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So you have a powerful piece of Applied Phlebotinum, but it is too heavy to carry around and you don't want the Big Bad to lay hands on it? Well, if you are a time traveler, you are in luck: just put it in a little Place Beyond Time, one second out of sync with the rest of the universe! That was easy, wasn't it? It will be permanently ahead or behind you in time, and is absolutely unreachable until you use your fancy gadgets to summon it back. Extra points are awarded for style if the object slowly fades away.

This is a bit difficult to figure out with most models of how time works. Let's say time is a horizontal line. In this case moving it to the left or to the right should result in the same line. As a consequence, the object you are trying to hide won't disappear at all, only get a second older or younger. In universes with branching timelines, your precious item may be placed on a different branch, but then again, people in that parallel universe can still interact with it. Possibly, it's analogous to putting it in a different "boat" in the same "river"; you're both traveling through the timestream at the same speed, but it's "ahead" of you, so you can never catch up with it. How that works in the physical world is anyone's guess.

If the geometry of time in your universe resembles a ball rather than a line, a tree, or a river, forget we said anything.

Possible uses include:

  • Hiding something as mentioned above
  • Having a little private time[1]
  • Invisibility / Cloaking device
  • Playing hide-and-seek with other time travelers
  • Planting booby traps
  • Hiding 27 Planets

The amount doesn't have to be exactly one second, but as a general rule of thumb, it should fall within the lifetime of the characters involved, so hiding at the beginning/end of the universe doesn't count. (Unless it happened just a second ago.)

Since relativity made the distinction between space and time a rather vague one, "out of phase with space" examples are also acceptable, although they quite possibly involve more than three spatial dimensions. (Extra temporal dimensions may also be used.)

Another theory could be that the phrase refers to time locking, in which such an item is locked into a single second of time. It only exists at that point in time and no other so long as it is out of sync.

Contrast The Slow Path, Portal to the Past. Compare Bag of Holding, Pocket Dimension, Phantom Zone, and Invisible Main Character, especially if invisibility occurs because the character is "out of phase."

Examples of Just One Second Out of Sync include:

Anime & Manga

  • Mahou Sensei Negima has Chao making herself invincible by using a time travel device to very briefly (as in, milliseconds) jump to a different point in time and then back again. No one is able to lay a finger on her until Negi figures out a way to engineer a similar effect.

Comic Books

  • IDW's Beast Wars comic book series used this trope to set their stories within the same setting as the television show without creating continuity issues. The characters in the comic were in a different "time phase" than the characters in the show, allowing them to travel to the same locations while remaining invisible and intangible.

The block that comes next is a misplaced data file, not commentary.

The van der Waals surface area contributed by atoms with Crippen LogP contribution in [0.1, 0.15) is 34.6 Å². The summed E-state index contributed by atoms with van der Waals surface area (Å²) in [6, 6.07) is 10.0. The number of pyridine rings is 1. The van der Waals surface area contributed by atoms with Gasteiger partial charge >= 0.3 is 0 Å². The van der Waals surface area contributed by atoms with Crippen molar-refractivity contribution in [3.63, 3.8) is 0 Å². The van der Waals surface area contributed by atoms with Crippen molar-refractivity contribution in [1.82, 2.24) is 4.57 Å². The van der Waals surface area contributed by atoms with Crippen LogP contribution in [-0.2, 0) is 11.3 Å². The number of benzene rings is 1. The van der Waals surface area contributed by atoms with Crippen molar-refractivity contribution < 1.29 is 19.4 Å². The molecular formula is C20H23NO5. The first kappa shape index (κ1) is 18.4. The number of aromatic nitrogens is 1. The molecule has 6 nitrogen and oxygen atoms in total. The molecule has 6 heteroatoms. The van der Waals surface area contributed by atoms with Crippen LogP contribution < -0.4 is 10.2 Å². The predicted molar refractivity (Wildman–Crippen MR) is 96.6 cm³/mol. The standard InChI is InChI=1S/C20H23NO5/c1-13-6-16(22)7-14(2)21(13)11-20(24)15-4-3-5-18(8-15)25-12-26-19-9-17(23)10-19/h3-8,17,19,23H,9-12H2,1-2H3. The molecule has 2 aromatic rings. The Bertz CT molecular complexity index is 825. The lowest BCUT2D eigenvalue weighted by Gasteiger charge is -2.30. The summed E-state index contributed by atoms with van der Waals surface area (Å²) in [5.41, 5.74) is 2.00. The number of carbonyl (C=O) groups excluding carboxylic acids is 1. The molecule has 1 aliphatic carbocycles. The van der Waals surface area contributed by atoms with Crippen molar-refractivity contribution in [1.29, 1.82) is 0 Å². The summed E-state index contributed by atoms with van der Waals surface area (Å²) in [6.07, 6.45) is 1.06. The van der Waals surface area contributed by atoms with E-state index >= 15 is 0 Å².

• This was how Thanos kept The Avengers from interfering with him in the storyline that introduced him back in the 1970s.


  • In David Eddings' The Elenium series, it is mentioned that different gods have different ways to appear invisible. One of the troll gods uses time in this way.
  • In The Demolished Man, Ben Reich had a safe that was "out of phase" with normal space, rather than time.
  • Collision with Chronos by Barrington J. Bayley. A criminal in a city of time-twisters is sentenced to exile a second in the past. This is total exile: life only exists in the present moment, with our structures slowly decaying either side of the moving wave of "now".
  • Has been used in the Doctor Who Expanded Universe novels -- in the New Adventure The Also People, for example, the Doctor does it to hide the TARDIS from the advanced race whose Dyson Sphere he's visiting, so they aren't tempted to reverse-engineer it.
  • In C.S. Lewis' Space Trilogy, Eldils are ephemeral to us due to this type of reason.
  • In Reginald Bretnor's story "The Gnurrs Come From The Voodvork Out", when Papa Schimmelhorn is asked where the gnurrs came from, he explains that they came from yesterday. When someone objects that they weren't here yesterday, he says that, then, they were in the day before yesterday.
  • Perry Rhodan has this happen with the entire solar system... twice. First time around, they shift the whole thing "a relative five minutes into the future" so as to be able to avoid an attack without causing unneccessary bloodshed. The second time, they throw in a randomiser (because the Monster of the Week has access to superior technology), meaning the entire solar system keeps randomly leaping and bounding across the timeline (going from a split second to up to twenty minutes into the future).
  • In James Patrick Kelly's novellette "Undone", the time-traveling protagonist is trapped by an "identity mine" that keeps hovering five minutes pastward of her.
  • This happens to a day in the Stephen King novella The Langoliers (and the miniseries adapted from it). A plane-load of people get stuck a day behind the normal timeframe, and have to escape before they are eaten by the titular creatures.
  • Future Times Three written by René Barjavel used a shifting device. It allowed the time traveler to shift one second back and forth, making him unreachable.
  • Clifford Simak's signature trope. He loves writing alternative Earths that are between that and alternative history. Other variations have been used too, such as hiding a time machine in a second in the past, rendering it unaccessible without the hero's powers of time control.
  • In James Valentine's Jumpman Rule 1: Don't Touch Anything!, time travelers use this concept to remain invisible as they observe historical moments of interest. In theory, staying several milliseconds out of sync with the time zone they are visiting, they will not be seen by the 'natives', and as long as they don't touch anything they won't screw with history. Unfortunately...